USB Hubs

Too many devices, not enough plugs.

USB Hubs

Many new computers come with 6 or 8 USB 2.0 ports on them. This may be enough or maybe not. Let's look at some of the common devices people have plugged in to USB:

  • mouse

  • keyboard

  • scanner

  • printer

  • digital camera

  • webcam

  • game controller (a joystick, for example)

  • PDA

  • flash storage devices

These are just some of the most common ones to leave plugged in. There are plenty of toys for kids and grownups that attach over USB. Here are some others that are always plugged in at the super secret headquarters of Late Night PC:

  • UPS

  • Leap Frog mindstation

  • multiformat memory card reader

It looks like you need more USB ports. Fortunately, there's an easy way to get them. It's another piece of hardware called a USB hub. It's important to note before you run out shopping that if you ask for or search for just a "hub," many places will refer you to networking equipment for a totally different device with a similar name.

While we're getting specific, let's look at the different kinds of USB hub that are out there.

Powered

Some USB devices require power from the USB port and others have their own power supply. Usually, a large device such as a printer has its own power supply (an AC wall plug, that is) but smaller devices like mice get their power from the USB port. A device powered by the port has to be plugged in to a port that can supply power. A device that does not require power from the port can be plugged in to any port. If you find this confusing, as I do, then just be sure to buy a powered hub. The way to tell is that a powered hub has to have a plug that goes to the wall. By the way, the ports on your PC are powered.

Low Speed, High Speed, and Full Speed

Different devices have different needs when it comes to communication. A mouse, for example, transmits many small messages very quickly. These messages tell Windows where to put the mouse pointer and when you click. The consequences of messages being late or missed would show up immediately - the mouse pointer would jump around on the screen. A printer on the other hand, needs a lot of data, but if it doesn't get there quickly things will still work - just more slowly. A webcam has both of the demands: lots of data that has to be on-time.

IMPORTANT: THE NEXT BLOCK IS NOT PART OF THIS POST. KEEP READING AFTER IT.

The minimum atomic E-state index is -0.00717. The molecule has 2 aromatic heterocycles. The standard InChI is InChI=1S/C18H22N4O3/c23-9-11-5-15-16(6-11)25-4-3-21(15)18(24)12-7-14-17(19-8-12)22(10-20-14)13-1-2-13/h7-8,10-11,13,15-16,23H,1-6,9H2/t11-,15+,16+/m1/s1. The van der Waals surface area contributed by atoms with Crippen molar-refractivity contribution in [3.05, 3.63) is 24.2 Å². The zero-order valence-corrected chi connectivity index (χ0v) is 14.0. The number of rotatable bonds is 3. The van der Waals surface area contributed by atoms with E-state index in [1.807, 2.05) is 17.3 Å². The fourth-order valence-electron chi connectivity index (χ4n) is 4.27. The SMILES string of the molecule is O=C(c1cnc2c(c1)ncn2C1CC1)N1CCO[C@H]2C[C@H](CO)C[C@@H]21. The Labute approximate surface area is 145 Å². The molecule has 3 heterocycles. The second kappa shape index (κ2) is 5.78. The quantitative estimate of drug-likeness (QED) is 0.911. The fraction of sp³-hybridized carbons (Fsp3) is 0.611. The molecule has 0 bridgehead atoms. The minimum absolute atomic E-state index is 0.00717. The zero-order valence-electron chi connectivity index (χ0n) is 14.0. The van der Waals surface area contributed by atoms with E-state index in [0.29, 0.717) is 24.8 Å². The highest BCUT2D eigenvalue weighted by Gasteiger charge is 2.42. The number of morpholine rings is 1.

Devices like the mouse use thc low-speed rate. The other two would use high speed or full speed. Only USB 2.0 supports full speed, so a device like the webcam might benefit from a USB 2.0 connection if it is available.

Special and not-so special features

Some hubs have features that are not related to USB. I have a hub built in to my Hercules external sound card. I've also seen them built in to flash card readers, printers, monitors and keyboards. These are nice to have but don't pay extra for them if you're not certain they meet your needs.

Most USB hubs give four ports. Once you consider that you need somewhere to plug it in, you only gain three ports. The next best thing to more ports is a stackable hub, I suppose. Several hubs have this feature, where two hubs can be mounted one atop the other in order to save space.

While any USB 2.0 hub will work with USB 1.1 devices, I've found one from Belkin that supports both but makes special arrangements for USB 1.1 devices. Each USB 1.1 device plugged in to the hub gets access to a full 12 megabits of bandwidth. It's as if each device got its own USB 1.1 bus. This means that those USB 1.1 devices won't slow each other down.

USB 1.0, USB 1.1, USB 2.0

Most computers sold today have USB 2.0 support. Many of the USB devices and hubs out there today are still USB 1.1. There's no problem with getting a USB 1.1 device, as long as you realize that the device can't communicate as fast as a USB 2.0 device. A USB 1.1 hub, on the other hand, could cause headaches when you realise how long it can take to copy the pictures off youre camera. Look for the USB logo that includes the words "hi speed"USB Hi Speed Logo. This logo indicates that the device or hub is capable of the faster rates of USB 2.0.

At least one USB hub is becoming essential on all but the most basic PC configurations. Don't buy one before you need it, but don't just grab the first one you find when you do need it. Consider the ideas I've talked about here and get what works best for you. As always, if you have any questions, don't hesitate to contact us and we'll help you sort things out.